List of recurring Albert Campion characters
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- Albert Campion describes himself (in Police at the Funeral) as a professional adventurer. He is a member of an aristocratic family but has chosen to follow his unconventional career under a pseudonym. He is the main character in the series.
- Magersfontein Lugg is Campion's manservant. He retired from a previous career as a burglar when he "lost his figure". He is involved in most of Campion's adventures.
- Stanislaus Oates of Scotland Yard first appears in Look to the Lady. At that time he is an Inspector but he is promoted as the series goes on, becoming Chief of Scotland Yard by More Work for the Undertaker. Campion is godfather to his son.
- Charles Luke (normally called Charlie) is introduced in More Work for the Undertaker as a Divisional Detective Inspector. He comes from the East End of London, and speaks in a Cockney accent; he is also notable for using his hands and face to describe whatever he is talking about. In The Beckoning Lady he falls in love with Prunella Scroop-Dory, the last of an old aristocratic family, to the dismay of Campion who considers that she was brought up to live in a world that no longer exists. She dies in childbirth before the start of The China Governess, after which Luke's mother takes care of him and his baby daughter.
- Amanda Fitton first appears as a seventeen-year-old in Sweet Danger. The story of that book revolves around her brother Hal's attempts to regain his title, Earl of Pontisbright. Her parents are dead and she lives at the crumbling house of Pontisbright Mill with her brother Hal and sister Mary, and her American aunt Harriet Huntingforest ("Aunt Hatt"). They are very poor and make a living in a number of ways; Amanda is particularly skilled with machinery, supplying electricity generated from a converted watermill to her neighbours in the village and driving an electric car. The book ends with a scene in which she asks Campion to take her into partnership, and implies that she may be ready to marry him "in about six years". Amanda reappears in The Fashion in Shrouds, now working as an aircraft engineer; she enters into a fake engagement to Campion to help in their investigation. At the end of the book, they genuinely become engaged, but three years later in Traitor's Purse the marriage has not yet taken place, and Amanda falls in love with another man. Campion, who is suffering from amnesia, recognises his real feelings for her for the first time, just as she asks him to break off their engagement. Her new love affair ends badly as the other man rejects her as soon as she becomes available, and at the end of the book she and Campion decide they will marry straight away. She appears at the end of the next book, Coroner's Pidgin, revealing that they have a son, Rupert, and in a letter at the end of More Work for the Undertaker, fingering the villain. She has important roles in The Tiger in the Smoke, The Beckoning Lady, and The Mind Readers.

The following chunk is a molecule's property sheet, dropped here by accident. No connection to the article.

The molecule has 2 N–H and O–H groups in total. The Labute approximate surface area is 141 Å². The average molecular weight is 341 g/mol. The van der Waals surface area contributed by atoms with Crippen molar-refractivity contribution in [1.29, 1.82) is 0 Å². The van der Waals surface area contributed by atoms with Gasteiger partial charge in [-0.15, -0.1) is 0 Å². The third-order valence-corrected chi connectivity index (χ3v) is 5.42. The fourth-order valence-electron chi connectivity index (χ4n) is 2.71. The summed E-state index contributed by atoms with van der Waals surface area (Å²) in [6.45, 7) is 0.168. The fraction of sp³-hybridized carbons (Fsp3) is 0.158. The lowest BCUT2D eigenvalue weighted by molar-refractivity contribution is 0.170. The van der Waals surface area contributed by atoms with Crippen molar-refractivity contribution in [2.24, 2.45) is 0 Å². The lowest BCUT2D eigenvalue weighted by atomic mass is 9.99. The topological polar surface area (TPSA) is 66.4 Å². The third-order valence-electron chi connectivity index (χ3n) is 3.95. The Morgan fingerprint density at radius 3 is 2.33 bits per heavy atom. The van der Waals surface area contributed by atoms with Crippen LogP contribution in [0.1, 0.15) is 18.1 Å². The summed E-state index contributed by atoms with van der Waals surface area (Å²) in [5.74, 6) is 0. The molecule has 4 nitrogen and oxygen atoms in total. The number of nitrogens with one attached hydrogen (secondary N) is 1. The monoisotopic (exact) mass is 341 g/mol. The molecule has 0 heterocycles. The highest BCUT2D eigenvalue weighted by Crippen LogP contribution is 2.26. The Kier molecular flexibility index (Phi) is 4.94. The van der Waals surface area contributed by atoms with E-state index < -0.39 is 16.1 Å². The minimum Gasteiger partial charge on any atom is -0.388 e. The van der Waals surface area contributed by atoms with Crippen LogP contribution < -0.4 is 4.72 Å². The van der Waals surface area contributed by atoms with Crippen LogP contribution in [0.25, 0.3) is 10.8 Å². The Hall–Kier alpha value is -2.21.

- Rupert is the son of Campion and Amanda. He appears as a small child at the end of Coroner's Pidgin, and plays a significant part in The Beckoning Lady. He is mentioned several times in the later novels, during which time he goes to study at Harvard. He later appears in Mr Campion's Farthing, written after Allingham's death by her husband Philip Youngman Carter, at which time he is studying to become an actor.
- Val Ferris is Campion's sister. She is never mentioned before her first appearance in The Fashion in Shrouds. Like Campion, she has been disinherited by their family. In her case this is due to her marriage to an unsuitable man, Sidney Ferris, who turned out to be a drunk and died in a car crash. After that, she developed a successful career as a fashion designer. She marries aircraft manufacturer Alan Dell after The Fashion in Shrouds.